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Direct Response Marketing

Not the Short End of the Stick

5 Mar, 2010 By: Bridget McCrea Response

Short-form DRTV integrates well with marketers’ Web efforts and continues to reign as a popular choice for brand advertisers.


Pitchman Vince Shlomi may put consumers in a “good mood all day” with his quirky Slap Chop demonstrations, and seeing people bundled up in Snuggie blankets definitely makes viewers want to wrap themselves up and read a good book — kind of like the ShamWow! makes you want to spill something and clean it up.

 

Consumers looking for cooking help, warmth and cleanliness swarmed to these products in 2009, but the commercials — which would have been representative of the entire DRTV business even just 15 years ago — made up only a sliver of the ever-growing short-form DR marketplace. However, their prominence didn’t please everyone. In fact, some contend all three shows could have easily thrown DRTV back to the 1970s era of Ginsu knife infomercials — a time that most producers have been trying to shake for the past 30 years.
“The brand business took a hit with the prominence of the Snuggie, ShamWow! and Slap Chop last year,” says Doug Garnett, president at Portland, Ore.-based Atomic Direct and a member of Response’s Editorial Advisory Board. “Even Advertising Age’s article [which focused mainly on gimmicks being sold at retail and As Seen On TV products] on DRTV couldn’t rise to the occasion and focus on the good work being done. They went for the cheap draw and led with these cheesy yell-and-sells.”
While those “yell-and-sells” spawned the birth of short-form DRTV, over time they were replaced with quality, branded commercials that were often hard to discern from traditional advertising. A steady stream of brand advertisers flocked to DRTV for its inexpensive media buys and high level of accountability, often working the medium into their overall advertising plans with the help of experienced direct response producers.
Last year, however, it was cheap products like the Snuggie that garnered the attention in DRTV circles. “There’s been good publicity surrounding these types of products, but what people don’t realize is that this stuff is just a narrow section of the broader short-form industry,” says Garnett.
The question is: will the fact that inexpensive, gimmicky products and boisterous pitchmen like Shlomi who stole the show last year negatively impact DRTV for the long-term? Garnett thinks so, believing “it set back the industry’s image,” and could have driven some brand advertisers to rethink their DRTV strategies.
The good news, says Garnett, is that the industry is attracting an increasing number of marketers that previously funneled 100 percent of their advertising dollars to the Internet. They are giving DRTV a second look (see sidebar), having learned of the latter’s ability to drive consumers to specific Web sites and online promotions. “Marketers that are using all-Internet advertising are operating in a limited universe,” says Garnett. “If they want to do business, they have to go offline.”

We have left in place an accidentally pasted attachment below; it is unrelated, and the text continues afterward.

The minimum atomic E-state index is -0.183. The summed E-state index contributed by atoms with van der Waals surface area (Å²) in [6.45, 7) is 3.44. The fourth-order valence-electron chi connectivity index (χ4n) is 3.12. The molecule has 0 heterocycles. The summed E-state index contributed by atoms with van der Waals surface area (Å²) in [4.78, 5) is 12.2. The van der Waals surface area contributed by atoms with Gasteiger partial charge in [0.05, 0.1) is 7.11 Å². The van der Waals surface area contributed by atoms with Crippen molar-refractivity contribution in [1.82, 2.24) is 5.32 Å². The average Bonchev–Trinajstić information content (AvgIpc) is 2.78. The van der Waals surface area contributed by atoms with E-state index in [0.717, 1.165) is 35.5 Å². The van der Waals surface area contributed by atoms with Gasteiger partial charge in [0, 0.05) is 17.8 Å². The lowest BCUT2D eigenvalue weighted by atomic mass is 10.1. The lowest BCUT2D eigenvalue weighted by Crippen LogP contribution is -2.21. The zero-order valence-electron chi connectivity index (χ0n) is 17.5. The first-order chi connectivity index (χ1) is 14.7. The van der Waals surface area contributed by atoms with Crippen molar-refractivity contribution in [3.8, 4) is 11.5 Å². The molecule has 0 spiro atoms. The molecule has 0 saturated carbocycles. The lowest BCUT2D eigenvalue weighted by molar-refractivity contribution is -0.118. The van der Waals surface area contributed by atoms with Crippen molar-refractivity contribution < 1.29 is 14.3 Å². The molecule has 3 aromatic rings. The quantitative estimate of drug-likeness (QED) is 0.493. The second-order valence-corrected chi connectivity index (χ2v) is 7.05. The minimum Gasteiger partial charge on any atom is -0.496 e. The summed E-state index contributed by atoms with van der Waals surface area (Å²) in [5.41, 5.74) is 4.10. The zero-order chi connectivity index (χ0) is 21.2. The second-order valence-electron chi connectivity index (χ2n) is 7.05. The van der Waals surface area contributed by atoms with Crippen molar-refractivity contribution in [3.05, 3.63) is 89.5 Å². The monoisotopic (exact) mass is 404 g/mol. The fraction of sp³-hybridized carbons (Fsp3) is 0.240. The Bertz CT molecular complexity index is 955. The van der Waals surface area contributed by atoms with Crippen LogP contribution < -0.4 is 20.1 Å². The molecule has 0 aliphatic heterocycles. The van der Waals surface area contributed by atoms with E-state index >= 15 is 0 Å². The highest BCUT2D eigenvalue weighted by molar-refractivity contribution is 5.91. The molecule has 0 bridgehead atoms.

Measuring the Impact
Gimmicky products and online marketers aren’t the only things impacting the short-form arena right now. At Onyx Productions Direct Inc., in Los Angeles, Joan Renfrow, president, is producing shows a little differently these days, thanks to the new FTC guidelines governing the use and display of testimonials. In October, the FTC published its “final guides” governing endorsements and testimonials, thus affecting all advertisements that include such elements.
Under the new rules (which became effective Dec. 1), advertisements that feature a consumer and convey his or her experience with a product or service as typical when that is not the case will be required to clearly disclose the results that consumers can generally expect. In contrast to the 1980 version of the guides — which allowed advertisers to describe unusual results in a testimonial as long as they included a disclaimer such as “results not typical” — the revised rules no longer contain a safe harbor.
“You can no longer show ‘before-and-after’ shots and take testimonials claiming that someone lost 55 pounds on a certain type of diet,” Renfrow explains, “and then just tack ‘results may vary’ on the end of the show.” And while DRTV producers can still select from a pool of dieters, for instance, to showcase the ones that lost the most body fat or inches, the disclaimers associated with those results must also identify typical results.
The new FTC requirements can dilute the effectiveness of the testimonials, particularly when a 55-pound weight loss has to be followed up with a statement like “the typical weight loss result from this product is two pounds.” Scripts and voiceovers are also affected, says Renfrow, since the verbiage must be conveyed via voice or on screen. The rules are creating more work for producers, but Renfrow isn’t convinced that they’re doing much to educate consumers.

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About the Author: Bridget McCrea





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